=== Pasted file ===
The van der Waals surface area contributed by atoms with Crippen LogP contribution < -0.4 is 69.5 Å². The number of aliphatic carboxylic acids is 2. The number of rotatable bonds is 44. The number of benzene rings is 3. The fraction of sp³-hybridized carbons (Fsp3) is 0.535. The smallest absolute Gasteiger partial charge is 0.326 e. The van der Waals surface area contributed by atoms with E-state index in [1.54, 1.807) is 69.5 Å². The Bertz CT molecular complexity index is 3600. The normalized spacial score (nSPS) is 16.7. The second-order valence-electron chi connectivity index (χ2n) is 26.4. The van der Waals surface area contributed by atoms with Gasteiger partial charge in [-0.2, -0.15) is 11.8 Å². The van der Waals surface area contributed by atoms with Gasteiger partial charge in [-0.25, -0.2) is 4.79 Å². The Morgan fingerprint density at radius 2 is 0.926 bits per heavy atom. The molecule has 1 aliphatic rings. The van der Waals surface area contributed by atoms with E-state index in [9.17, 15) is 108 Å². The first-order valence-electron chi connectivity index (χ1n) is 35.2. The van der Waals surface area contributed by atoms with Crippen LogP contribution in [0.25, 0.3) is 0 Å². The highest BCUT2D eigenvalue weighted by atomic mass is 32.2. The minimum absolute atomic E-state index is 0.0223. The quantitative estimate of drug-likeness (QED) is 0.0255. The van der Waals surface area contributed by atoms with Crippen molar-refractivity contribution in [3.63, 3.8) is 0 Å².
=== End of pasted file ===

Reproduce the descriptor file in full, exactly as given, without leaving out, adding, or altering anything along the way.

The van der Waals surface area contributed by atoms with Crippen LogP contribution < -0.4 is 69.5 Å². The number of aliphatic carboxylic acids is 2. The number of rotatable bonds is 44. The number of benzene rings is 3. The fraction of sp³-hybridized carbons (Fsp3) is 0.535. The smallest absolute Gasteiger partial charge is 0.326 e. The van der Waals surface area contributed by atoms with E-state index in [1.54, 1.807) is 69.5 Å². The Bertz CT molecular complexity index is 3600. The normalized spacial score (nSPS) is 16.7. The second-order valence-electron chi connectivity index (χ2n) is 26.4. The van der Waals surface area contributed by atoms with Gasteiger partial charge in [-0.2, -0.15) is 11.8 Å². The van der Waals surface area contributed by atoms with Gasteiger partial charge in [-0.25, -0.2) is 4.79 Å². The Morgan fingerprint density at radius 2 is 0.926 bits per heavy atom. The molecule has 1 aliphatic rings. The van der Waals surface area contributed by atoms with E-state index in [9.17, 15) is 108 Å². The first-order valence-electron chi connectivity index (χ1n) is 35.2. The van der Waals surface area contributed by atoms with Crippen LogP contribution in [0.25, 0.3) is 0 Å². The highest BCUT2D eigenvalue weighted by atomic mass is 32.2. The minimum absolute atomic E-state index is 0.0223. The quantitative estimate of drug-likeness (QED) is 0.0255. The van der Waals surface area contributed by atoms with Crippen molar-refractivity contribution in [3.63, 3.8) is 0 Å².